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Sirita Merlot 2002
The amount of Taransaud oak that went into this wine has increased over the previous year becoming nearly 50% of the new oak. This is the finest oak for aging Bordeaux varietals, and is found in some of the top California wines. The wood flavors are integrated into the fruit and help the wine to develop in a classical manner. This is the first vintage of Merlot for me from this vineyard. I located it thanks to Randy Lewis, of Lewis Cellars, who had used it up to this year for his reserve Merlot program. The 2001 vintage was relatively even and moderate, allowing the grapes to develop complex flavors, though we dropped a little fruit around veraison due to a temporary cool spell.
The wine is bolder and denser than most California Merlots and can be appreciated with steak, roast beef, venison, spareribs and other robust meats. The vintage of 2001 yielded around 560 cases of Merlot.
Larry has purchased grapes from a number of outstanding sources in the Napa valley, from sites on Mount Veeder, Oakville, Spring Mountain, Napa and St. Helena. His growers have included David Abreu, Jaeger Vineyards and the Garvey Family of Flora Springs. He supervises the harvest of his fruit, the decision of when and what to pick being the most crucial decision of the year, and oversees every aspect of the fermentation, aging and assemblage of the wines bearing his daughter's name.
Despite his extensive list of accomplishments in the restaurant and wine industry, including an award for the International Best Sommelier in French Wines and Spirits won in Paris, Larry is firmly dedicated to the proposition that wine should be enjoyed with friends and family in a non-intimidating environment. He attributes this to his own upbringing in which he was encouraged to enjoy wine with food. None of the wines currently available have been fined or filtered.
One of the world's most highly regarded regions for wine production as well as tourism, the Napa Valley was responsible for bringing worldwide recognition to California winemaking. In the 1960's, a few key wine families settled the area and hedged their bets on the valley's world-class winemaking potential—and they were right.
The Napa wine industry really took off in the 1980's, when producers scooped up vineyard lands and planted vines throughout the county. A number of wineries emerged, and today Napa is home to hundreds of producers ranging from boutique to corporate. Cabernet Sauvignon is definitely the grape of choice here, with many winemakers also focusing on Bordeaux blends. Napa whites are usually Chardonnay and Sauvignon Blanc.
Within the Napa Valley lie many smaller sub-AVAs that claim specific characteristics based on situation, slope and soil. Farthest south and coolest from the influence of the San Pablo Bay is Carneros, followed by Coombsville to its northeast and then Yountville, Oakville and Rutherford. Above those is the warm St. Helena and the valley's newest and hottest AVA, Calistoga. These areas follow the valley floor and are known generally for creating rich, dense, complex and smooth reds with good aging potential. The mountain sub appellations, nestled on the slopes overlooking the valley AVAs, include Stags Leap District, Atlas Peak, Chiles Valley (farther east), Howell Mountain, Mt. Veeder, Spring Mountain District and Diamond Mountain District. Wines from the mountain regions are often more structured and firm, benefiting from a lot of time in the bottle to evolve and soften.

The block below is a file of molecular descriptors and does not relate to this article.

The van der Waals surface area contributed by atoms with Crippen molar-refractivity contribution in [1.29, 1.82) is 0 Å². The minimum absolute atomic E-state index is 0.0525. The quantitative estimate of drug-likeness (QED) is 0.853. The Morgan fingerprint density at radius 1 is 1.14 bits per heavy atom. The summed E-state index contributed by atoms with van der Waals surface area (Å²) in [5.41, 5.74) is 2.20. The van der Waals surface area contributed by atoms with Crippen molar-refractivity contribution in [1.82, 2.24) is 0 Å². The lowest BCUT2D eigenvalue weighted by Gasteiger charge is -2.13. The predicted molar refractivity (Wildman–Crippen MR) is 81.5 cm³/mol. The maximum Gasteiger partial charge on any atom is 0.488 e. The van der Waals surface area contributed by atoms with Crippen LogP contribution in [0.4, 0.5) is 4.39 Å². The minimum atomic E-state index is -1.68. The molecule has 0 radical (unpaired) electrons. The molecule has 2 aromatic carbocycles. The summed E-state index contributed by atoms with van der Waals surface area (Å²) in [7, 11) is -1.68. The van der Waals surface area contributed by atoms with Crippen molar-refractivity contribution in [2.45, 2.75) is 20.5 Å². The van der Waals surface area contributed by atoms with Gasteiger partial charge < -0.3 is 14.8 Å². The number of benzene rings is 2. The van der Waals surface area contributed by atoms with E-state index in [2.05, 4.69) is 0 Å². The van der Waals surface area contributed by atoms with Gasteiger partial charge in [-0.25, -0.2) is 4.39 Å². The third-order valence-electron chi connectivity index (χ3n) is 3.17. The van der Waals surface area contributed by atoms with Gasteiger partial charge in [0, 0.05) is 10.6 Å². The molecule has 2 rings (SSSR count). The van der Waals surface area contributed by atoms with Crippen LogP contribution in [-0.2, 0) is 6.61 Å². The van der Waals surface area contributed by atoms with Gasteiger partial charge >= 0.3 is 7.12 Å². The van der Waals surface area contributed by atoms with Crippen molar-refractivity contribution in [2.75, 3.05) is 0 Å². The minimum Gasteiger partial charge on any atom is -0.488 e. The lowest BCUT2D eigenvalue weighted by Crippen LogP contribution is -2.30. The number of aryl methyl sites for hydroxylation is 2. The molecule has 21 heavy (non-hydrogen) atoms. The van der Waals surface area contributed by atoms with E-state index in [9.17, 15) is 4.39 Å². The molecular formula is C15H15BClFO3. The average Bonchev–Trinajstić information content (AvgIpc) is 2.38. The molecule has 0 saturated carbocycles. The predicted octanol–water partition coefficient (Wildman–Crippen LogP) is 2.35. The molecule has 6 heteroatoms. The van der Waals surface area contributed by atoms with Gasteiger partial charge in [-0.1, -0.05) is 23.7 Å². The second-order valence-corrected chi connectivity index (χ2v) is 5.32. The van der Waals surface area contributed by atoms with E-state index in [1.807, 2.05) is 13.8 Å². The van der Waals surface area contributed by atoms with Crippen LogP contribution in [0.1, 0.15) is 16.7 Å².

An easy-going red variety with generous fruit and a supple texture, Merlot’s subtle tannins make it perfect for early drinking and allow it to pair with a wide range of foods. But the grape also has enough stuffing to make serious, world-renowned wines. One simply needs to look to Bordeaux to understand Merlot's status as a noble variety. On the region’s Right Bank, in St. Emilion and Pomerol, it dominates in blends with Cabernet Franc. On the Left Bank in the Medoc, it plays a supporting role to (and helps soften) Cabernet Sauvignon—in both cases resulting in some of the longest-lived and highest-quality wines in the world. They are often emulated elsewhere in Bordeaux-style blends, particularly in California’s Napa Valley, where Merlot also frequently shines on its own.
In the Glass
Merlot is known for its soft, silky texture and approachable flavors of ripe plum, red and black cherry and raspberry. In a cool climate, you may find earthier notes alongside dried herbs, tobacco and tar, while Merlot from warmer regions is generally more straightforward and fruit-focused.
Lamb with Merlot is an ideal match—the sweetness of the meat picks up on the sweet fruit flavors of the wine to create a harmonious balance. Merlot’s gentle tannins allow for a hint of spice and its medium weight and bright acidity permit the possibilities of simple pizza or pasta with red sauce—overall, an extremely versatile food wine.
Since the release of the 2004 film Sideways, Merlot's repuation has taken a big hit, and more than a decade later has yet to fully recover, though it is on its way. What many viewers didn't realize was that as much as Miles derided the variety, the prized wine of his collection—a 1961 Château Cheval Blanc—is made from a blend of Merlot with Cabernet Franc.